1) The city is a magnet for gorgeous people. Seriously, gorgeous people. With impeccable style. People-watching is taken to a whole new level here. Anywhere you go, at any time of day, people take care to look effortlessly stunning. It’s like, “Oh this rag? I just woke up and grabbed the first thing I could. It’s nothing, really.”

4 reasons we love Copenhagen #farewell #copenhagen and all your #cyclechic ness! It's been lovely, inspiring and everything in between. 4 reasons we love Copenhagen4 reasons we love Copenhagen 4 reasons we love Copenhagen 2)

2)Food is incredible. The Danes know how to eat well. Every meal I had was designed with such care and attention to detail. Fresh fish, heirloom vegetables, perfect sauces, poached asparagus – all was delicious. Favourite restaurants included: Vespa, Madklubben, Marv og Ben, any vendor at the Torvehallerne or Copenhagen Street Food, and Nose to Tail. 2016-06-06 20.4 reasons we love Copenhagen36.47 2016-06-02 19.37.14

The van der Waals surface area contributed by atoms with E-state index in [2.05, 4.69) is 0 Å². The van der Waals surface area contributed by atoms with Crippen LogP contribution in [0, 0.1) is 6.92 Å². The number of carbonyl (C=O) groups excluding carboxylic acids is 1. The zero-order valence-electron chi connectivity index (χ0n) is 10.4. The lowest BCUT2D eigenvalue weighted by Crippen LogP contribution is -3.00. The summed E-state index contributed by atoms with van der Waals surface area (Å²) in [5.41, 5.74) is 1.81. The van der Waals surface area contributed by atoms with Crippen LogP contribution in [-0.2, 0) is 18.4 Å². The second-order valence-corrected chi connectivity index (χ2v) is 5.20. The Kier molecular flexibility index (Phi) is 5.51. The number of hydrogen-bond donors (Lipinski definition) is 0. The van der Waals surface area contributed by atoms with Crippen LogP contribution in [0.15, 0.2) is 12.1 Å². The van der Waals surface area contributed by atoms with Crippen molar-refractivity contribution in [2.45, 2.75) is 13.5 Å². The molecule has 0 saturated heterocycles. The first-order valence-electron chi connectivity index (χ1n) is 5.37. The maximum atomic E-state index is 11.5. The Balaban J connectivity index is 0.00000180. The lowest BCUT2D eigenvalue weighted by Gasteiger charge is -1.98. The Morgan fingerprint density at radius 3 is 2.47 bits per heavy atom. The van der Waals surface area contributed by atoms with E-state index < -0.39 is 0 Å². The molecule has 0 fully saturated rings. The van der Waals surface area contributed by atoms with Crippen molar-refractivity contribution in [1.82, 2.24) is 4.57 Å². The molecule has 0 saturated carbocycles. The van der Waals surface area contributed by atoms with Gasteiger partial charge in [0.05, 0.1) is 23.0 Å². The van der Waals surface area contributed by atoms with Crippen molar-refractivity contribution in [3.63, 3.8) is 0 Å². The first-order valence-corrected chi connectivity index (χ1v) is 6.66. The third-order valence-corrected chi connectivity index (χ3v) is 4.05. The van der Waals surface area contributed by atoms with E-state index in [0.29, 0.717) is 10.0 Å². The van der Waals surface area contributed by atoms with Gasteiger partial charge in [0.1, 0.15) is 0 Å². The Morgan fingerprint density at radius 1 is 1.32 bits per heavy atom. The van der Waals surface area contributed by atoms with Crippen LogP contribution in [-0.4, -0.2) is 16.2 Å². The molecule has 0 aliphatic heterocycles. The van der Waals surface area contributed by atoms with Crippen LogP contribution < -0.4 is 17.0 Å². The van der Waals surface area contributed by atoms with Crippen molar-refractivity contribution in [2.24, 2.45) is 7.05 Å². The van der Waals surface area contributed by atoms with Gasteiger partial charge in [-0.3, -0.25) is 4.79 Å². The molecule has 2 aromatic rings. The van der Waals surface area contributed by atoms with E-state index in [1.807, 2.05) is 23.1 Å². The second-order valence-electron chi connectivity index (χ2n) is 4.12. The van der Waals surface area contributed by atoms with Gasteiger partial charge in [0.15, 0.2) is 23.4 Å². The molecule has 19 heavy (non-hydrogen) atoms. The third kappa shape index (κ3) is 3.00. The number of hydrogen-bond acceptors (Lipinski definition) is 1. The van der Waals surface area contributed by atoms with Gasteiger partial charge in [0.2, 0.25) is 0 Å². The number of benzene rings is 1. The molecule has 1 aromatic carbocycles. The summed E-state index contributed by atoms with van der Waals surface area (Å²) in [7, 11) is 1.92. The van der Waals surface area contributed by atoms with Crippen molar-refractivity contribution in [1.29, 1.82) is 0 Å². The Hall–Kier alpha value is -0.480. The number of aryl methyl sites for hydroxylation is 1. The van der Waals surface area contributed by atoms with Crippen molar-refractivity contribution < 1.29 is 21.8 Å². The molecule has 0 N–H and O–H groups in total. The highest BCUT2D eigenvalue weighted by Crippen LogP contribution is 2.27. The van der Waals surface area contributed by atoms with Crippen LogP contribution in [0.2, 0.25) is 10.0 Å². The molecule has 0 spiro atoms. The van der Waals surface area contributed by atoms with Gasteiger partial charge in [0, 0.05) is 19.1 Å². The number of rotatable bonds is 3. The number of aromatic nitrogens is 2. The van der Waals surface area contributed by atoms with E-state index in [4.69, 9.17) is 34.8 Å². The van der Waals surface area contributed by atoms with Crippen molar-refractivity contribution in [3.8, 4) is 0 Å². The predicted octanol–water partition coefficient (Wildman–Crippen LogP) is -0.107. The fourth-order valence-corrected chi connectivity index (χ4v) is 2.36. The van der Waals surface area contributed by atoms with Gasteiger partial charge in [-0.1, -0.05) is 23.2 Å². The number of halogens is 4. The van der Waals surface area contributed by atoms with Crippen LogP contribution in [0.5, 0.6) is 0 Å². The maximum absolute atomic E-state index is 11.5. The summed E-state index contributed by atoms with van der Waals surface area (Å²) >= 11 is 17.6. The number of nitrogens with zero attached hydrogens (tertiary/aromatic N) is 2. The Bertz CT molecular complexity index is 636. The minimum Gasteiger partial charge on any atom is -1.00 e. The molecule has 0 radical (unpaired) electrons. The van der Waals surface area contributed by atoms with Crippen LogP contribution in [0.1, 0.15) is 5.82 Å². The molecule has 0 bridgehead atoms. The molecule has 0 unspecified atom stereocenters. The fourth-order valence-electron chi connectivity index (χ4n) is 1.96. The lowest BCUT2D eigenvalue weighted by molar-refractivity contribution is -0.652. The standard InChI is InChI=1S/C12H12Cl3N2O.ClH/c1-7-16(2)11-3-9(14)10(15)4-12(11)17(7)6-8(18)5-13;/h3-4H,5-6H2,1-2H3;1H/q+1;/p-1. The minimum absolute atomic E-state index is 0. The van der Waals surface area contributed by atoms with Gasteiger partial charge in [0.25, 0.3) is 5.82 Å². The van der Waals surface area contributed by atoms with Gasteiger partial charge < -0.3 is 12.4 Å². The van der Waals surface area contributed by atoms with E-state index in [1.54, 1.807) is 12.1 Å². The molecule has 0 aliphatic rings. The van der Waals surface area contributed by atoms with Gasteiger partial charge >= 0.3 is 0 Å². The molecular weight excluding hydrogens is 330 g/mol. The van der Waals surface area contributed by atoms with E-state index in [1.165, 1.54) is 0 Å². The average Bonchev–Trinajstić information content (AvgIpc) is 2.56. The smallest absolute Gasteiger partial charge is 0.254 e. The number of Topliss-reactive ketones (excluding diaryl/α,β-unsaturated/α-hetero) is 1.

3) It always seems to be sunny. Every day was beautiful with blue skies and warm weather. People were swimming in the harbour and sunbathing in parks. Glorious!
4 reasons we love Copenhagen
Enjoying the last rays on Paper Island. #Copenhagen #summercycling #sunnydays #cyclechic 4 reasons we love Copenhagen
4 reasons we love Copenhagen

4) Danish details. I love biking in this city for all the little details, like angled trash cans and foot rests for cyclists. The lovely Cycle Snake bridge that seamlessly flows through the urban fabric. How nice and civilised! They don’t call it Danish Design for nothing.